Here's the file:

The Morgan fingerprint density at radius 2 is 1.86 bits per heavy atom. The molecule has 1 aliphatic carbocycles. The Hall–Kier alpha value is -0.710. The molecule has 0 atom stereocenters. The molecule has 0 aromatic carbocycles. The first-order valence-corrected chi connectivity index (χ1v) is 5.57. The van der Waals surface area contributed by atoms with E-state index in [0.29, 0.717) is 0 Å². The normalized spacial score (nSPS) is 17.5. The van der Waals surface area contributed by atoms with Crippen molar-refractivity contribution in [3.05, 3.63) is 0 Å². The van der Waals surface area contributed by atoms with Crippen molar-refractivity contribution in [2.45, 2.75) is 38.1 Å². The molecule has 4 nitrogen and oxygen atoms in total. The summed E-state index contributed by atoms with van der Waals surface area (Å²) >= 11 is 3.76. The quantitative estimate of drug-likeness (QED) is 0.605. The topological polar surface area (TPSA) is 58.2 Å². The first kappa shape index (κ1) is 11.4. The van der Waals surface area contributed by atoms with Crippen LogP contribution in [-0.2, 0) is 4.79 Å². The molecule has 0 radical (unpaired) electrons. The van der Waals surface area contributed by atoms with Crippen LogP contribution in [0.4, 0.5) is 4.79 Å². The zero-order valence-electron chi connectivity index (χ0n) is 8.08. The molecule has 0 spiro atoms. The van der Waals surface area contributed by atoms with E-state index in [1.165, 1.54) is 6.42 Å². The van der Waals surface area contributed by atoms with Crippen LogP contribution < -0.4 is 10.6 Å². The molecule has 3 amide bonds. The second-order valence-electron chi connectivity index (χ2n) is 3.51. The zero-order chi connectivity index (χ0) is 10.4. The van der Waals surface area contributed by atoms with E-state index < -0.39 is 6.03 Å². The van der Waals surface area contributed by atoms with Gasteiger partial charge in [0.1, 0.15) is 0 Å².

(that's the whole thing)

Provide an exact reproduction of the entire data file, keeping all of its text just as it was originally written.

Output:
The Morgan fingerprint density at radius 2 is 1.86 bits per heavy atom. The molecule has 1 aliphatic carbocycles. The Hall–Kier alpha value is -0.710. The molecule has 0 atom stereocenters. The molecule has 0 aromatic carbocycles. The first-order valence-corrected chi connectivity index (χ1v) is 5.57. The van der Waals surface area contributed by atoms with E-state index in [0.29, 0.717) is 0 Å². The normalized spacial score (nSPS) is 17.5. The van der Waals surface area contributed by atoms with Crippen molar-refractivity contribution in [3.05, 3.63) is 0 Å². The van der Waals surface area contributed by atoms with Crippen molar-refractivity contribution in [2.45, 2.75) is 38.1 Å². The molecule has 4 nitrogen and oxygen atoms in total. The summed E-state index contributed by atoms with van der Waals surface area (Å²) >= 11 is 3.76. The quantitative estimate of drug-likeness (QED) is 0.605. The topological polar surface area (TPSA) is 58.2 Å². The first kappa shape index (κ1) is 11.4. The van der Waals surface area contributed by atoms with Crippen LogP contribution in [-0.2, 0) is 4.79 Å². The molecule has 0 radical (unpaired) electrons. The van der Waals surface area contributed by atoms with Crippen LogP contribution in [0.4, 0.5) is 4.79 Å². The zero-order valence-electron chi connectivity index (χ0n) is 8.08. The molecule has 0 spiro atoms. The van der Waals surface area contributed by atoms with E-state index in [1.165, 1.54) is 6.42 Å². The van der Waals surface area contributed by atoms with Crippen LogP contribution < -0.4 is 10.6 Å². The molecule has 3 amide bonds. The second-order valence-electron chi connectivity index (χ2n) is 3.51. The zero-order chi connectivity index (χ0) is 10.4. The van der Waals surface area contributed by atoms with E-state index < -0.39 is 6.03 Å². The van der Waals surface area contributed by atoms with Gasteiger partial charge in [0.1, 0.15) is 0 Å².